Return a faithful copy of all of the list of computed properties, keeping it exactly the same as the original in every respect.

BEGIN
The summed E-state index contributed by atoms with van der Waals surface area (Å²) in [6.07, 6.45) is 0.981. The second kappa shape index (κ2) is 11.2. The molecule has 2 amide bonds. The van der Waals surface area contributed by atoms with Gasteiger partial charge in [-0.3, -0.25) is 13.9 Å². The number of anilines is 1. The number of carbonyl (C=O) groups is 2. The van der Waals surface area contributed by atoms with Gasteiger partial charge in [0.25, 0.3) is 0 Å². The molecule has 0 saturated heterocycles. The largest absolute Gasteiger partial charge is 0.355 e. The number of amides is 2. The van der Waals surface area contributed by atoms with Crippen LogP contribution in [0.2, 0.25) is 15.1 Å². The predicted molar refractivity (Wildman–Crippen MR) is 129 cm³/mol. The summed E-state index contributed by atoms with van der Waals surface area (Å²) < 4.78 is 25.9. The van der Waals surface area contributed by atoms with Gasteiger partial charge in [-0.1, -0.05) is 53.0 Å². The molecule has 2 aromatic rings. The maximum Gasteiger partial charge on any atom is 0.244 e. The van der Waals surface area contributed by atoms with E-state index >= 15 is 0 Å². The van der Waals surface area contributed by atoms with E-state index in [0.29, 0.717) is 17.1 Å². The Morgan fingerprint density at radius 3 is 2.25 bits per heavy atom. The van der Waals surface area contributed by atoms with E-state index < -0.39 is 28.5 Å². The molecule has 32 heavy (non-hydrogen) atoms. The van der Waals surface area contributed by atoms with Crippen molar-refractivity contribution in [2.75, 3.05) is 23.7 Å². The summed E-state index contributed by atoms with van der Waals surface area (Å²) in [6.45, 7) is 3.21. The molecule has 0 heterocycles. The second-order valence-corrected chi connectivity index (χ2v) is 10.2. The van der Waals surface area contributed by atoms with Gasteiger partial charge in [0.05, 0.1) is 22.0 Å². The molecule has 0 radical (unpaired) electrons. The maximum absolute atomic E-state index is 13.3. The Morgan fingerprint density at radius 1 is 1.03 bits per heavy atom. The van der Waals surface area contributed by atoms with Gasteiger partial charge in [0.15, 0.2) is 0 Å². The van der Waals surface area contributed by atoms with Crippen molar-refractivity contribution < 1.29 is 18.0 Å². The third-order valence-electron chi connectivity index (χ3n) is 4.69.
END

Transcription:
The summed E-state index contributed by atoms with van der Waals surface area (Å²) in [6.07, 6.45) is 0.981. The second kappa shape index (κ2) is 11.2. The molecule has 2 amide bonds. The van der Waals surface area contributed by atoms with Gasteiger partial charge in [-0.3, -0.25) is 13.9 Å². The number of anilines is 1. The number of carbonyl (C=O) groups is 2. The van der Waals surface area contributed by atoms with Gasteiger partial charge in [0.25, 0.3) is 0 Å². The molecule has 0 saturated heterocycles. The largest absolute Gasteiger partial charge is 0.355 e. The number of amides is 2. The van der Waals surface area contributed by atoms with Crippen LogP contribution in [0.2, 0.25) is 15.1 Å². The predicted molar refractivity (Wildman–Crippen MR) is 129 cm³/mol. The summed E-state index contributed by atoms with van der Waals surface area (Å²) < 4.78 is 25.9. The van der Waals surface area contributed by atoms with Gasteiger partial charge in [-0.1, -0.05) is 53.0 Å². The molecule has 2 aromatic rings. The maximum Gasteiger partial charge on any atom is 0.244 e. The van der Waals surface area contributed by atoms with E-state index >= 15 is 0 Å². The van der Waals surface area contributed by atoms with E-state index in [0.29, 0.717) is 17.1 Å². The Morgan fingerprint density at radius 3 is 2.25 bits per heavy atom. The van der Waals surface area contributed by atoms with E-state index < -0.39 is 28.5 Å². The molecule has 32 heavy (non-hydrogen) atoms. The van der Waals surface area contributed by atoms with Crippen molar-refractivity contribution in [2.75, 3.05) is 23.7 Å². The summed E-state index contributed by atoms with van der Waals surface area (Å²) in [6.45, 7) is 3.21. The molecule has 0 heterocycles. The second-order valence-corrected chi connectivity index (χ2v) is 10.2. The van der Waals surface area contributed by atoms with Gasteiger partial charge in [0.05, 0.1) is 22.0 Å². The molecule has 0 radical (unpaired) electrons. The maximum absolute atomic E-state index is 13.3. The Morgan fingerprint density at radius 1 is 1.03 bits per heavy atom. The van der Waals surface area contributed by atoms with Gasteiger partial charge in [0.15, 0.2) is 0 Å². The van der Waals surface area contributed by atoms with Crippen molar-refractivity contribution < 1.29 is 18.0 Å². The third-order valence-electron chi connectivity index (χ3n) is 4.69.